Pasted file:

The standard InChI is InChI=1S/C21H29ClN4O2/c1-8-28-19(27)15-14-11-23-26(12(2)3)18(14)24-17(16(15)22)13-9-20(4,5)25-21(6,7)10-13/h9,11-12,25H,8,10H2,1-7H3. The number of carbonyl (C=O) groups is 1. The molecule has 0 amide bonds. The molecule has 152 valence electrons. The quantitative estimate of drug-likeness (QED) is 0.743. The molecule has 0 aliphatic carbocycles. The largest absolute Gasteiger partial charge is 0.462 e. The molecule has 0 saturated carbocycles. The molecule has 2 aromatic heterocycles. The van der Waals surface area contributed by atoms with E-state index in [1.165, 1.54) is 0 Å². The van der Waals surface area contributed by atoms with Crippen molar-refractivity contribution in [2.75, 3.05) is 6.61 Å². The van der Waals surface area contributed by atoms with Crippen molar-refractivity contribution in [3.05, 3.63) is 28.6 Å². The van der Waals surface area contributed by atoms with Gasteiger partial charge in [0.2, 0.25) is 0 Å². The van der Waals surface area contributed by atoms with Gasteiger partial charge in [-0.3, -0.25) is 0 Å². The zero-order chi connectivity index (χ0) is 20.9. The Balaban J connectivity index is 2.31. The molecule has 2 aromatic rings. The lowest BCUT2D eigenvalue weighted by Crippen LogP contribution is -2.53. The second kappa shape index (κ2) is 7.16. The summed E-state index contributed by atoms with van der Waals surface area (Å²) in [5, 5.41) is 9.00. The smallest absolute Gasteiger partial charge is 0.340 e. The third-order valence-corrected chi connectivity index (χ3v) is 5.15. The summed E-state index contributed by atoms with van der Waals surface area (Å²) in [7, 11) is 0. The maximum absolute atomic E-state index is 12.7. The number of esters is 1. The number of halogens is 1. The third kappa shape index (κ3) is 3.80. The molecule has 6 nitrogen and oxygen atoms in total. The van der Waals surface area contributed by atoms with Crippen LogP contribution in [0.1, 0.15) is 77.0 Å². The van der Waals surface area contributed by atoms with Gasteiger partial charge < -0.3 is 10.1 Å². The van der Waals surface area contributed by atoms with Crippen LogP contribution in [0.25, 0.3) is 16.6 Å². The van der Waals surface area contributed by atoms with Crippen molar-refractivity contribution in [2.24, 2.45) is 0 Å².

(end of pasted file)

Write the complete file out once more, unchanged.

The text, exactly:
The standard InChI is InChI=1S/C21H29ClN4O2/c1-8-28-19(27)15-14-11-23-26(12(2)3)18(14)24-17(16(15)22)13-9-20(4,5)25-21(6,7)10-13/h9,11-12,25H,8,10H2,1-7H3. The number of carbonyl (C=O) groups is 1. The molecule has 0 amide bonds. The molecule has 152 valence electrons. The quantitative estimate of drug-likeness (QED) is 0.743. The molecule has 0 aliphatic carbocycles. The largest absolute Gasteiger partial charge is 0.462 e. The molecule has 0 saturated carbocycles. The molecule has 2 aromatic heterocycles. The van der Waals surface area contributed by atoms with E-state index in [1.165, 1.54) is 0 Å². The van der Waals surface area contributed by atoms with Crippen molar-refractivity contribution in [2.75, 3.05) is 6.61 Å². The van der Waals surface area contributed by atoms with Crippen molar-refractivity contribution in [3.05, 3.63) is 28.6 Å². The van der Waals surface area contributed by atoms with Gasteiger partial charge in [0.2, 0.25) is 0 Å². The van der Waals surface area contributed by atoms with Gasteiger partial charge in [-0.3, -0.25) is 0 Å². The zero-order chi connectivity index (χ0) is 20.9. The Balaban J connectivity index is 2.31. The molecule has 2 aromatic rings. The lowest BCUT2D eigenvalue weighted by Crippen LogP contribution is -2.53. The second kappa shape index (κ2) is 7.16. The summed E-state index contributed by atoms with van der Waals surface area (Å²) in [5, 5.41) is 9.00. The smallest absolute Gasteiger partial charge is 0.340 e. The third-order valence-corrected chi connectivity index (χ3v) is 5.15. The summed E-state index contributed by atoms with van der Waals surface area (Å²) in [7, 11) is 0. The maximum absolute atomic E-state index is 12.7. The number of esters is 1. The number of halogens is 1. The third kappa shape index (κ3) is 3.80. The molecule has 6 nitrogen and oxygen atoms in total. The van der Waals surface area contributed by atoms with Crippen LogP contribution in [0.1, 0.15) is 77.0 Å². The van der Waals surface area contributed by atoms with Gasteiger partial charge < -0.3 is 10.1 Å². The van der Waals surface area contributed by atoms with Crippen LogP contribution in [0.25, 0.3) is 16.6 Å². The van der Waals surface area contributed by atoms with Crippen molar-refractivity contribution in [2.24, 2.45) is 0 Å².